Some of the game’s best comedy comes from its absolute technical ineptitude. Struggling through it serves as a harsh reminder to people who want to work in games that, for the majority of a game’s development cycle, it’s unplayable and bizarrely broken. The loading times are infamous (even the logo needs a loading screen): starting a sidequest requires the game to reload the entire world to play a few seconds of dialogue, and then load the world again for the actual mission. You’ll see four load screens between starting the game and actually playing a level. All the font is Comic Sans. Sonic’s spines look like fleshy protrusions covered in fur, and they sway slightly like a camel’s hump. The controls are so finicky and glitchy that the best way to play this Sonic game is as slowly as possible. Water in the game is a plain, unmoving mirror that doesn’t reflect enemies, characters, or parts of the scenery that can be destroyed. Characters always stand perfectly perpendicular to the ground, even when this means they whip wildly back and forth while walking over uneven surfaces or when that ground happens to be a wall that they casually stroll across in zero-gravity. There’s a real sense of joy to be found in playing with the game’s horrendously broken physics. Have you ever made yourself fly by standing on top of a crate and then kicking it a bunch? Have you ever played a Sonic game and wished it had a stealth segment? All this and more awaits you.

The Worst Sonic Characters (Worse Than Cream the Rabbit)

So the Sonic series has some of the worst secondary characters known to video games. Characters like Rouge the Bat and Cream the Rabbit sound and look like fan creations more than official Sega characters. But Sonic 06 manages to take the series to new lows even in this area. The first of the two new characters, Princess Elise, is a human who becomes Sonic’s new love interest. And yes, they do kiss and it’s a horribly awkward scene. So that alone explains why Elise is awful (not that there aren’t at least 50 other reasons too), so let’s move onto the new playable character, Silver the Hedgehog.

It’s like his head’s a permanent facepalm.

Silver’s gimmick is that he’s psychic. He throws boxes with his mind, and that’s about it. Sometimes if you stand on a trigger point he’ll do scripted action, like bending bars, so the level can continue, but your main way of attacking is via box. This is probably an attempt to utilize their half assed implementation of the Havok Physics Engine. Aiming and throwing these boxes (which just happen to be scattered everywhere, and will respawn out of nowhere right in front of you) is especially tedious with the bad camera controls. On top of all this, Silver moves at a snails pace compared to every other character yet he has most of the same levels so it just takes forever to get anywhere with him. He can float for short distances too, but it’s only about as useful for crossing gaps as Sonic’s or Shadow’s Homing Attack, without the added benefit of killing enemies.The only things he can do that the other characters can’t are horrifically unfun, and in no way feel like they belong in a Sonic game.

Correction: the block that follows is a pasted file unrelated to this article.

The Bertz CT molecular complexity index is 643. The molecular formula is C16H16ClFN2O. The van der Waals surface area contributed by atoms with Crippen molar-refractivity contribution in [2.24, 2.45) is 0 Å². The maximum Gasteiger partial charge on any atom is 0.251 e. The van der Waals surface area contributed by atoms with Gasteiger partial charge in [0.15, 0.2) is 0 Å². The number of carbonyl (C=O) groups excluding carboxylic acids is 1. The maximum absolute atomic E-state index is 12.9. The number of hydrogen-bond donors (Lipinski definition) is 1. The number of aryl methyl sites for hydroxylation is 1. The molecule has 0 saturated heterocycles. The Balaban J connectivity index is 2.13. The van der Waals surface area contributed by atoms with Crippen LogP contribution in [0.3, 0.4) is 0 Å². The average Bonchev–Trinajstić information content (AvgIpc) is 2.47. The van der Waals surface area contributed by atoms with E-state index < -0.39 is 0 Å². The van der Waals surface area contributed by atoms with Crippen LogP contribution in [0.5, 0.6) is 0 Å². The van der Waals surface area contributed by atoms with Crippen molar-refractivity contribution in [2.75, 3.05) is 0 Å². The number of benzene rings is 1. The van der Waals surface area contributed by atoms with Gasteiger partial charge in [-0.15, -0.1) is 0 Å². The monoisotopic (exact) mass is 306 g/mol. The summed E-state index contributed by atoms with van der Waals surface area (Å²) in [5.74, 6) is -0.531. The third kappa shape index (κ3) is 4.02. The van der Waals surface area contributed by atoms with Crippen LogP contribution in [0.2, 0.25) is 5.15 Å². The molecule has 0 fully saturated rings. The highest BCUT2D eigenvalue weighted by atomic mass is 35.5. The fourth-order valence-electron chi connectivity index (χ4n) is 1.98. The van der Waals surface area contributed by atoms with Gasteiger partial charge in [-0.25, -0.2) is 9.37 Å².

But it’s Silver’s personality that makes him a horrible character, even by Sonic standards. He whines throughout the entire game and constantly attacks the other characters (particularly Sonic) due to various misunderstanding in the convoluted storyline. Now we at Cardinal Virtual have no problem with characters who are unlikeable for a reason, but Sonic Team clearly wants us to love Silver. He is, after all, the game’s main character— you spend more time playing as him than as Sonic, and it’s his insufferable conflict that drives the plot. Despite his whiny obnoxious behavior, Sonic Team tries to pass him off as a mysterious badass in many of the cutscenes, having him kick Sonic’s ass even after Sonic beats him in a boss fight. And in the end, he doesn’t change or learn anything. He spends his whole storyline worrying about the responsibility his role in defeating the main villain entails and at the end his best friend/girlfriend ends up taking responsibility for him. He literally has no redeeming qualities whatsoever.

You Are Tearing Me Apart, Sonic


In the end, Sonic 06 is a lot like Tommy Wiseau’s cinematic masterpiece The Room. Not just in a “oh my god this is awful way,” but in being so bad that it’s worse than “so bad it’s good.” You can laugh at it, but playing it feels like more than just playing a bad game– it turns into a test of endurance and willpower. We ended up playing it once just out of morbid curiosity, laughing constantly at how broken everything is and how hideous the game is. And then, a year or so later, we played it again. We have no idea why, except maybe to inflict it on someone who wasn’t there for the first playthrough. And then, while researching this article, we tried to play it again but started feeling physically ill and had to turn the Xbox off and lie down for a little while.

In the end, it might be worth picking up. We’re certainly better for having played it– though awful to actually suffer through, the game becomes hilarious in hindsight. It’s also an absolutely fascinating look into what happens when developers drift so far away from critical opinion or objective quality that they become incapable of figuring out which ideas are good and which ones are awful.  This is perhaps the biggest lesson to take away: the next time you defend a game with “I don’t care what the critics think, I love [Franchise X]” remember what happened when Sonic Team went down that path.

It would be an awful game normally, but the context magnifies it. We played Sonic 2 in between levels of this game and the experience is surreal– one of the best games of the Genesis/SNES generation, followed by one of the absolute worst of the current. The glitches, terrible writing, and absolutely catastrophic design ideas are funny on their own, but knowing why this game was made, and why it failed– that turns it from simply a laughable experience into something strange and sad.

Man, remember the Chemical Plant Zone? That was rad.